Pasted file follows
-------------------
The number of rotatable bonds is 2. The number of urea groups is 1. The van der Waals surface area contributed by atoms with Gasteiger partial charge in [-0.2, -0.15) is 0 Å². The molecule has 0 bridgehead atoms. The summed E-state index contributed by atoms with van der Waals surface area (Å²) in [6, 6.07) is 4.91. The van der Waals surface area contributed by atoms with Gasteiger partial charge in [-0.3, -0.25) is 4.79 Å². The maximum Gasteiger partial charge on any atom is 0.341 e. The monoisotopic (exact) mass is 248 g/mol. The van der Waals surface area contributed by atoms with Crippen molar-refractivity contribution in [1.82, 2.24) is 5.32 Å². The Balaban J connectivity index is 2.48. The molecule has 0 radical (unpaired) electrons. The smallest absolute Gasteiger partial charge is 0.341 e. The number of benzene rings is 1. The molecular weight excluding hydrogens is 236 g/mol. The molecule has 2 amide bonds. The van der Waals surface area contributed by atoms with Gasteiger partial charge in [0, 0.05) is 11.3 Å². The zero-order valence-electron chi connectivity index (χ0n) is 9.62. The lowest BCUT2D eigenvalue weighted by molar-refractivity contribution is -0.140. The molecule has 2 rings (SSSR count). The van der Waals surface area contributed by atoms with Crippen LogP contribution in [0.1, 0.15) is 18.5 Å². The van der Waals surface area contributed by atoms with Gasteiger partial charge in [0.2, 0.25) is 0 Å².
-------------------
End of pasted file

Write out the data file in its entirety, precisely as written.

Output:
The number of rotatable bonds is 2. The number of urea groups is 1. The van der Waals surface area contributed by atoms with Gasteiger partial charge in [-0.2, -0.15) is 0 Å². The molecule has 0 bridgehead atoms. The summed E-state index contributed by atoms with van der Waals surface area (Å²) in [6, 6.07) is 4.91. The van der Waals surface area contributed by atoms with Gasteiger partial charge in [-0.3, -0.25) is 4.79 Å². The maximum Gasteiger partial charge on any atom is 0.341 e. The monoisotopic (exact) mass is 248 g/mol. The van der Waals surface area contributed by atoms with Crippen molar-refractivity contribution in [1.82, 2.24) is 5.32 Å². The Balaban J connectivity index is 2.48. The molecule has 0 radical (unpaired) electrons. The smallest absolute Gasteiger partial charge is 0.341 e. The number of benzene rings is 1. The molecular weight excluding hydrogens is 236 g/mol. The molecule has 2 amide bonds. The van der Waals surface area contributed by atoms with Gasteiger partial charge in [0, 0.05) is 11.3 Å². The zero-order valence-electron chi connectivity index (χ0n) is 9.62. The lowest BCUT2D eigenvalue weighted by molar-refractivity contribution is -0.140. The molecule has 2 rings (SSSR count). The van der Waals surface area contributed by atoms with Crippen LogP contribution in [0.1, 0.15) is 18.5 Å². The van der Waals surface area contributed by atoms with Gasteiger partial charge in [0.2, 0.25) is 0 Å².